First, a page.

Mediated Power And Outsourcing Relationships In Operation Management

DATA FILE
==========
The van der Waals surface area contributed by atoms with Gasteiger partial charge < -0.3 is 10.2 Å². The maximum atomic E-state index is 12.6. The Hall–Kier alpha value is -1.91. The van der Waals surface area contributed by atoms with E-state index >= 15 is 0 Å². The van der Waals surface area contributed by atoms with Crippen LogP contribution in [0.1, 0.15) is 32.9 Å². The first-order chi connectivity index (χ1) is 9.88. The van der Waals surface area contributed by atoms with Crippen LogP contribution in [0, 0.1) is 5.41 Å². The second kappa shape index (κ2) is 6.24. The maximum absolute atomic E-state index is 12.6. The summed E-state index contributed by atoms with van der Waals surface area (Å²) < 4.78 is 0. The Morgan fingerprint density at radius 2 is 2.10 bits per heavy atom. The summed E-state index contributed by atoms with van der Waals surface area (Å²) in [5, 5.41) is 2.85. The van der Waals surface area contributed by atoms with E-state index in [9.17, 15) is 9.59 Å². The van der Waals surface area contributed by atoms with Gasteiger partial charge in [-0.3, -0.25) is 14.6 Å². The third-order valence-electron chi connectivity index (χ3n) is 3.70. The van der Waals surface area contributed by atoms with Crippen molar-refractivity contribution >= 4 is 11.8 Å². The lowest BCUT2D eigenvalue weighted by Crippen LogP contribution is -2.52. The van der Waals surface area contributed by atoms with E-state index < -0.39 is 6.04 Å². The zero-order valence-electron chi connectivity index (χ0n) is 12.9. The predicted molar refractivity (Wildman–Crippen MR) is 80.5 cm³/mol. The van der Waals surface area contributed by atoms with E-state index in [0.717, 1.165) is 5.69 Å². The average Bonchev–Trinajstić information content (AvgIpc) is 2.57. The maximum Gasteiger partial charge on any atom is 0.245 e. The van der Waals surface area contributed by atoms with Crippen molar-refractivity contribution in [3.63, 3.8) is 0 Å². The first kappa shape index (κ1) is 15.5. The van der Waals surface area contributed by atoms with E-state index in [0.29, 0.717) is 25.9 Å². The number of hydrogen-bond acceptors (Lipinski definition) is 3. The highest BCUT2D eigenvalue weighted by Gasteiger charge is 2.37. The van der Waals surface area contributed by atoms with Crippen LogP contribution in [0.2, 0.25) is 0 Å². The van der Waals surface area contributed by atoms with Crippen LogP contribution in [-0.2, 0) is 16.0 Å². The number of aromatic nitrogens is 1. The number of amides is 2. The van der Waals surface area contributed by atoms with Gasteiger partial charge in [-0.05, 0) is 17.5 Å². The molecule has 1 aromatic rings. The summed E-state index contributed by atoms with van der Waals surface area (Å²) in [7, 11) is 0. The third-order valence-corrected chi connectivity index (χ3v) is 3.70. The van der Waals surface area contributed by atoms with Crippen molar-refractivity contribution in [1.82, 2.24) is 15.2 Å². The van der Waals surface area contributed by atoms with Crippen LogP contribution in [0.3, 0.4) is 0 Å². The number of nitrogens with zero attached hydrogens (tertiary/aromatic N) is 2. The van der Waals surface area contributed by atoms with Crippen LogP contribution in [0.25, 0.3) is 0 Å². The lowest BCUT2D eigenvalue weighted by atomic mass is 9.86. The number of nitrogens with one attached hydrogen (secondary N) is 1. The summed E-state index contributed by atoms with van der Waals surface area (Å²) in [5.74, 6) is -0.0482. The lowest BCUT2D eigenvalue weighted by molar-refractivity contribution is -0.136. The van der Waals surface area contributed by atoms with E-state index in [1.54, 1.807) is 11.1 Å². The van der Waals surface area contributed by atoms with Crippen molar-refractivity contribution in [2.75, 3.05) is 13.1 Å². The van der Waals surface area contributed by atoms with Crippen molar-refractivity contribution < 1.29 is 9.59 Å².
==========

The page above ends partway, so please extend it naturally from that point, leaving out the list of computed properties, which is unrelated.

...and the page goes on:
Mediated power is frequently used by firms to control the performances or influence the decisions of additional members of the value chain. Amusingly, significant contributions in the educational literature offer consistent proof that the use of mediated power has a negative impact on the excellence of inter-organizational relationships. Up till now, there is a dearth of empirical research examining the conditions under which the use of arbitrated power is more or less prevalent. Using dyadic data collected on 102 outsourcing relationships, this study assesses how the buying firm’s dependence on the service supplier, asserted significance of the outsourced activity, and difficulties with other inter-organizational control mechanism is associated to their reliance on mediated power. Results from our hierarchical weakening analysis support the hypotheses that the use of mediated power is reduced when the buyer is currently more dependent on the service provider because of switching difficulties and the buyer has a higher anticipation of future supply market consolidation. Similar hypotheses concerning the effect of the strategic significance of the outsourced activity and entry barriers to the service supplier’s market were not supported. The consequences also support the hypothesis that the use of mediated power is additional pronounced when the buyer experiences contract management complexities, but the same is not true when the buyer has complexity in monitoring the provider. To our knowledge, these findings stand for the first empirical explanation of conditions which either satisfy or exacerbate the use of mediated power by outsourcing organizations.

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